(Worth 10% of your grade; due on September 17)
Your first assignment is to familiarize yourself with several “mature” digital humanities projects, then select one to analyze and critique. Your investigation of the project should include not only the finished project itself, but also any supporting materials you can find — blog posts, press releases, early drafts, software documentation, etc… Your final analysis of the project will take the form of a short essay (1,000–1,500 words) and a brief in-class presentation (3–5 minutes).
Completing the Assignment
Before you select a project, you should survey a wide range of options. Here are a few good directories of digital humanities projects that will help you see what’s out there:
- DHCommons Projects
- Maria Popova’s “Digital Humanities Spotlight”
- Alan Liu’s “Examples of DH Scholarship”
- Virginia Tech’s Center for Applied Technologies in the Humanities
- Quinn’s digital humanities bookmarks
Once you find a project that piques your interest, begin bookmarking and/or downloading everything you can find related to this project. (Generally speaking, you’ll be better off analyzing a large project that has been carefully documented and widely promoted.) You should immerse yourself in your chosen project, doing your best to understand the original inspiration for the project, the ways in which the project fits (or doesn’t fit) into some larger field or scholarly conversation, the tools used to create the project, the funding sources that supported the project, and the current state of the project (i.e., completed or still under development).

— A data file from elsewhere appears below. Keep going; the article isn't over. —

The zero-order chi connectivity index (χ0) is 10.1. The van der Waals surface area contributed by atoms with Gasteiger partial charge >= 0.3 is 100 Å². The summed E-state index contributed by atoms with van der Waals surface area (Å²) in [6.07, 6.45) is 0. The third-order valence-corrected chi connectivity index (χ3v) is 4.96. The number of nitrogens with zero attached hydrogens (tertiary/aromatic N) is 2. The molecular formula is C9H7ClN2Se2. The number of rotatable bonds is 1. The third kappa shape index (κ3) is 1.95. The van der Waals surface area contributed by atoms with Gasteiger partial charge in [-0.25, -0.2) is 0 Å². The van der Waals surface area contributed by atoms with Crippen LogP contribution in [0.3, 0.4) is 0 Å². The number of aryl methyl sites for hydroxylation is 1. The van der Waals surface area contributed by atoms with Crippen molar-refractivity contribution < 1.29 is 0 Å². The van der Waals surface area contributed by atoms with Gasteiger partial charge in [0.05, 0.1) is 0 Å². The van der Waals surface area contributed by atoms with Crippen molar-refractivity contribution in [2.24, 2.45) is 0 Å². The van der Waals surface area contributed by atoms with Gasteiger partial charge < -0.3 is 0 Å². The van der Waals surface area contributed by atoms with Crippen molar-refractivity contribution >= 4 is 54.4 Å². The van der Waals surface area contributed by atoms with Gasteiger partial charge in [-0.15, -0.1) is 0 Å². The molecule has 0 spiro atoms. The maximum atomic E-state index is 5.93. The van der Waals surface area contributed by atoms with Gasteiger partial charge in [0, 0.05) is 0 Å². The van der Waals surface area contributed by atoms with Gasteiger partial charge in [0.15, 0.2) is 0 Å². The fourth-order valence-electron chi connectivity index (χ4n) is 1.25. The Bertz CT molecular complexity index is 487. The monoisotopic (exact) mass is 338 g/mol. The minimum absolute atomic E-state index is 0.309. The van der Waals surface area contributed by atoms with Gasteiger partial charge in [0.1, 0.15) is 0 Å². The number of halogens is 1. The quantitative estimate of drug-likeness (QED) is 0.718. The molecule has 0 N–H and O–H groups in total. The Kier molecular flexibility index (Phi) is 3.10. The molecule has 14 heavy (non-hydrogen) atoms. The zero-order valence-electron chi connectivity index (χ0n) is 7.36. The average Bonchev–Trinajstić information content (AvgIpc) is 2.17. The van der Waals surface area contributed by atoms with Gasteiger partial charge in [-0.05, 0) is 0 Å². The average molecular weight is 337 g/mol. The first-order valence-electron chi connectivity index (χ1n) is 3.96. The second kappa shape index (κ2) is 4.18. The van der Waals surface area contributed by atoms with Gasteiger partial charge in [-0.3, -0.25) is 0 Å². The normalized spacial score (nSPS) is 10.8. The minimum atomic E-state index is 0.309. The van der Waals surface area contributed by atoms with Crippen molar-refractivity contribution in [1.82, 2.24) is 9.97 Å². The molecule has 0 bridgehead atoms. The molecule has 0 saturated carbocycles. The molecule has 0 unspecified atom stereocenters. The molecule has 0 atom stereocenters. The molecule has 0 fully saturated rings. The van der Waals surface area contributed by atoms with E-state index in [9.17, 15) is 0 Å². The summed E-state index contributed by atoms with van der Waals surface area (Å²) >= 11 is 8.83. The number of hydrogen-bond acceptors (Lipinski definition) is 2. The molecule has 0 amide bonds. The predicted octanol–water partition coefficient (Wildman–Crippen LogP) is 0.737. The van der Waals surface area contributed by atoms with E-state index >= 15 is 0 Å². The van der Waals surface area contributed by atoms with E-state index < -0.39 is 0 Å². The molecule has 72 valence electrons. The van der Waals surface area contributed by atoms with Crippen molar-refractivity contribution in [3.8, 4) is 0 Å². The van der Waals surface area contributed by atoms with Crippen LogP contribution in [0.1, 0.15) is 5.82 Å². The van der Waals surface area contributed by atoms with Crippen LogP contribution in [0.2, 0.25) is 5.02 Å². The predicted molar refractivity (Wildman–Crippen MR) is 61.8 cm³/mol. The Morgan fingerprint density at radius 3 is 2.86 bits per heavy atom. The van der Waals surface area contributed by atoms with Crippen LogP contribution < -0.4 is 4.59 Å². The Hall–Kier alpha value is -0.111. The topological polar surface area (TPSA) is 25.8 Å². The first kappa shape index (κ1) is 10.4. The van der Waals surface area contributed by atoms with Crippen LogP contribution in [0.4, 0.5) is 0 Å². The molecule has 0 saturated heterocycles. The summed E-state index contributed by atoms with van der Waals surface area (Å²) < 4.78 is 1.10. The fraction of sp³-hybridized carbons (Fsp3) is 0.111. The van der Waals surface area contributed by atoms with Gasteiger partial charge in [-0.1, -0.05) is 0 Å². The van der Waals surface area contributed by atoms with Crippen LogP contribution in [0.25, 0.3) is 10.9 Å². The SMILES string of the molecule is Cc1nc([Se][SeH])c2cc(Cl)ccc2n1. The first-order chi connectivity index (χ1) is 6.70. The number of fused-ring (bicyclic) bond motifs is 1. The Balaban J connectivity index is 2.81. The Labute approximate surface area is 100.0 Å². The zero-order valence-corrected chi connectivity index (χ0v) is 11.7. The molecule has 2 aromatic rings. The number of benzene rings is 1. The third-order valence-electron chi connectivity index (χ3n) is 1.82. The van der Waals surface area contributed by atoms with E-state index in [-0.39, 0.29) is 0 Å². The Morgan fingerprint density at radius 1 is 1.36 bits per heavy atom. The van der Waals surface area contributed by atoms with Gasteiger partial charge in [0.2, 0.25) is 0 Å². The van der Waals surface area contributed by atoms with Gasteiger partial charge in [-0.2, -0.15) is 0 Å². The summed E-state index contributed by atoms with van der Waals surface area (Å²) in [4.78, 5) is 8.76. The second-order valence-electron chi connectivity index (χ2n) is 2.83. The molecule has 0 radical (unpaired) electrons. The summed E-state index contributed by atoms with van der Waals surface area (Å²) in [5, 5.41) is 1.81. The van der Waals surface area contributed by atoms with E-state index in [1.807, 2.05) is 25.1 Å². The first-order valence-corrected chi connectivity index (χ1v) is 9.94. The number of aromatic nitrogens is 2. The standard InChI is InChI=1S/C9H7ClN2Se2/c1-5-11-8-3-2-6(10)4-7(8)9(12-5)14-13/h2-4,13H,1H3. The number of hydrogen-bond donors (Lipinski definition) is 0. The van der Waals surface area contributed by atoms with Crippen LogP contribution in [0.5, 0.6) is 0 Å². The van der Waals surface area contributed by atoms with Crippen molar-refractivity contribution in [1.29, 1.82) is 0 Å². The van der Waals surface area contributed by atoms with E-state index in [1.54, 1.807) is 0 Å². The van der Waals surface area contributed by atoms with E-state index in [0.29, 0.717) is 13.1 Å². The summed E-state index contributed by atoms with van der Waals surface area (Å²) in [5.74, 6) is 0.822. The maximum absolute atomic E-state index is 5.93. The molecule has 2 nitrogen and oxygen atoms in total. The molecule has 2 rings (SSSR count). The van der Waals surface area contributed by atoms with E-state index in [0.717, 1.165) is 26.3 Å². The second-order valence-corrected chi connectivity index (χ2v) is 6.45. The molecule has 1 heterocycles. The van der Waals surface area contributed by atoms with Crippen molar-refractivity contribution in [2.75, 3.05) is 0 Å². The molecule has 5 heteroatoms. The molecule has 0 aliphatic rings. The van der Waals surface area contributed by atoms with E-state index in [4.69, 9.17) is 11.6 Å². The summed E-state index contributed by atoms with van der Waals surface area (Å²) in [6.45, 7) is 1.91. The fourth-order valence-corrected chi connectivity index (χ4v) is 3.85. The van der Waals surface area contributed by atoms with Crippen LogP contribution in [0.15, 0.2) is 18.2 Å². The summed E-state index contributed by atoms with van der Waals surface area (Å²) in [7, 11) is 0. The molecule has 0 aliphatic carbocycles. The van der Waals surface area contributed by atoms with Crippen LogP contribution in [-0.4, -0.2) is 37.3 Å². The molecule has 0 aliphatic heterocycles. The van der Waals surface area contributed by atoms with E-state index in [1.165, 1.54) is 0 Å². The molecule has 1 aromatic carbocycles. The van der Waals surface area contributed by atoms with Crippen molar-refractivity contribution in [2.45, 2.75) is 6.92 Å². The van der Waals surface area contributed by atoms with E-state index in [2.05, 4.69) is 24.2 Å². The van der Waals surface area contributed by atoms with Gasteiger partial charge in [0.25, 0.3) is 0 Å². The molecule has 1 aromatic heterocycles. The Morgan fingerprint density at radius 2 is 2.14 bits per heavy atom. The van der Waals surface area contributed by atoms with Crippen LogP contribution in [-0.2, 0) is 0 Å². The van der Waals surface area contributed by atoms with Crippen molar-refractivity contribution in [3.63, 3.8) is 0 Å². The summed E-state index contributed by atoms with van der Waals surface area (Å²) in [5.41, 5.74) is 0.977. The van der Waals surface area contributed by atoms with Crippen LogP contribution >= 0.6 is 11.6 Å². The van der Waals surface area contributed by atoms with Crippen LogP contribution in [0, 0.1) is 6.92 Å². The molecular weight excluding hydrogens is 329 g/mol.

Your essay should provide a brief overview of the project, but it should move quickly to analysis and critique. You may want to use the following questions to guide your thinking:
- Why did the author(s) pursue this project as a digital humanities project? What about this project makes it “DH”?
- What does this project tell us about its subject that a “traditional” research project couldn’t?
- Why did the author(s) choose these particular tools and methods to complete the project? Do you think the tools were chosen to match the subject matter? Or was the subject matter selected to match the tools?
- If the project has gone through multiple iterations, what did the previous versions of the site look like? How has it changed over time. (The Wayback Machine can help you find out.)
- What are the strengths of the project? How does it enrich our understanding of the subject?
- What are the shortcomings of the project? What additional work could the author(s) do to overcome these problems?
At the conclusion of this assignment, you will submit your essay using your shared Google Drive folder. In class, you will deliver a brief presentation (3–5 minutes) designed to make your classmates aware of the project you analyzed and draw their attention to anything particularly compelling about the project.
I will evaluate your project using the following criteria:
- Does your essay provide a sufficient amount of background information to familiarize readers with your chosen project?
- Does your essay analyze and critique your chosen project rather than merely describe or summarize it?
- Does your analysis account for and draw upon all available materials related to your chosen project?
- Does your presentation successfully introduce your classmates to the project and help them situate the project within the field of digital humanities?
- Does your presentation effectively incorporate visual elements (especially screenshots of the project)?
- Do the essay and presentation meet the minimum requirements for length?
- Does the essay adhere to the conventions of standard written English (i.e., spelling, punctuation, grammar)?
Links to Sites that We Analyzed
- Abbey: Corpus of Contemporary American English
- James: ORBIS: The Stanford Geospatial Network Model of the Roman World
- Jenna: Slave Revolt in Jamaica, 1760-71: A Cartographic Narrative
- Joel: The Diary of Samuel Pepys
- Josh: The Carmichael Watson Project
- Kayla: Unbuilt Blue Ridge Parkway
- Kristin: The Willa Cather Archive
- Lee: Dialect in British Fiction (1800-1836)
- Natalie: LangScape
- Peter Charles Darwin’s Library
- Zak: To See or Not to See